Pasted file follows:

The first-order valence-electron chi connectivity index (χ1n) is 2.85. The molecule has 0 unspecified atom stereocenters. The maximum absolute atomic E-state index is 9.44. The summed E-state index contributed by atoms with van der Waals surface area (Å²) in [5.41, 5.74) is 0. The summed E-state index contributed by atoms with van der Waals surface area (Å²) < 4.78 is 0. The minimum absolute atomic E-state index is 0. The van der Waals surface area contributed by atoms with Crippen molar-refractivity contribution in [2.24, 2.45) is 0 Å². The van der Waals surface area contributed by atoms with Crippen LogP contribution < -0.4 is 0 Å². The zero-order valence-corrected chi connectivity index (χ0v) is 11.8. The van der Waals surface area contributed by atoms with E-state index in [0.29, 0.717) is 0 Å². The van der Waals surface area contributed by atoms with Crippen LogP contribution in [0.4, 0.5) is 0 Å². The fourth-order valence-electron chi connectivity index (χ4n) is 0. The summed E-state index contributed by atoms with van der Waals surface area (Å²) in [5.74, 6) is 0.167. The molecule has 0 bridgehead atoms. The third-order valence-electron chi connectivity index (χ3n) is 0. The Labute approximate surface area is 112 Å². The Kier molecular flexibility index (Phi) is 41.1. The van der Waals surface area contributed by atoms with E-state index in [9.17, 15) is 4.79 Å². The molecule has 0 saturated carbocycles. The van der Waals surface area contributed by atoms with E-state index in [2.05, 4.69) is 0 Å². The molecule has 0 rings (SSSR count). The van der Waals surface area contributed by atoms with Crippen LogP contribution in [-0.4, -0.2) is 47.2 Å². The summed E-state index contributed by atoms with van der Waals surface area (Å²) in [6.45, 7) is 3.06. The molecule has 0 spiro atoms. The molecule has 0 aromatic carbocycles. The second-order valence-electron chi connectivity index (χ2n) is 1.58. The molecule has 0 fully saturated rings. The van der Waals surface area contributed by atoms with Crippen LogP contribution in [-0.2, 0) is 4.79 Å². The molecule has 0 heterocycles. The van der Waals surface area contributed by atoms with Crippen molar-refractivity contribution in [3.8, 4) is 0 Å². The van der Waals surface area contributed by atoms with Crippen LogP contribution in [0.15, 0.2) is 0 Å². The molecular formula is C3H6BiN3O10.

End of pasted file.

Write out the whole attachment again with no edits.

The first-order valence-electron chi connectivity index (χ1n) is 2.85. The molecule has 0 unspecified atom stereocenters. The maximum absolute atomic E-state index is 9.44. The summed E-state index contributed by atoms with van der Waals surface area (Å²) in [5.41, 5.74) is 0. The summed E-state index contributed by atoms with van der Waals surface area (Å²) < 4.78 is 0. The minimum absolute atomic E-state index is 0. The van der Waals surface area contributed by atoms with Crippen molar-refractivity contribution in [2.24, 2.45) is 0 Å². The van der Waals surface area contributed by atoms with Crippen LogP contribution < -0.4 is 0 Å². The zero-order valence-corrected chi connectivity index (χ0v) is 11.8. The van der Waals surface area contributed by atoms with E-state index in [0.29, 0.717) is 0 Å². The van der Waals surface area contributed by atoms with Crippen LogP contribution in [0.4, 0.5) is 0 Å². The fourth-order valence-electron chi connectivity index (χ4n) is 0. The summed E-state index contributed by atoms with van der Waals surface area (Å²) in [5.74, 6) is 0.167. The molecule has 0 bridgehead atoms. The third-order valence-electron chi connectivity index (χ3n) is 0. The Labute approximate surface area is 112 Å². The Kier molecular flexibility index (Phi) is 41.1. The van der Waals surface area contributed by atoms with E-state index in [9.17, 15) is 4.79 Å². The molecule has 0 saturated carbocycles. The van der Waals surface area contributed by atoms with E-state index in [2.05, 4.69) is 0 Å². The molecule has 0 rings (SSSR count). The van der Waals surface area contributed by atoms with Crippen LogP contribution in [-0.4, -0.2) is 47.2 Å². The summed E-state index contributed by atoms with van der Waals surface area (Å²) in [6.45, 7) is 3.06. The molecule has 0 spiro atoms. The molecule has 0 aromatic carbocycles. The second-order valence-electron chi connectivity index (χ2n) is 1.58. The molecule has 0 fully saturated rings. The van der Waals surface area contributed by atoms with Crippen LogP contribution in [-0.2, 0) is 4.79 Å². The molecule has 0 heterocycles. The van der Waals surface area contributed by atoms with Crippen molar-refractivity contribution in [3.8, 4) is 0 Å². The van der Waals surface area contributed by atoms with Crippen LogP contribution in [0.15, 0.2) is 0 Å². The molecular formula is C3H6BiN3O10.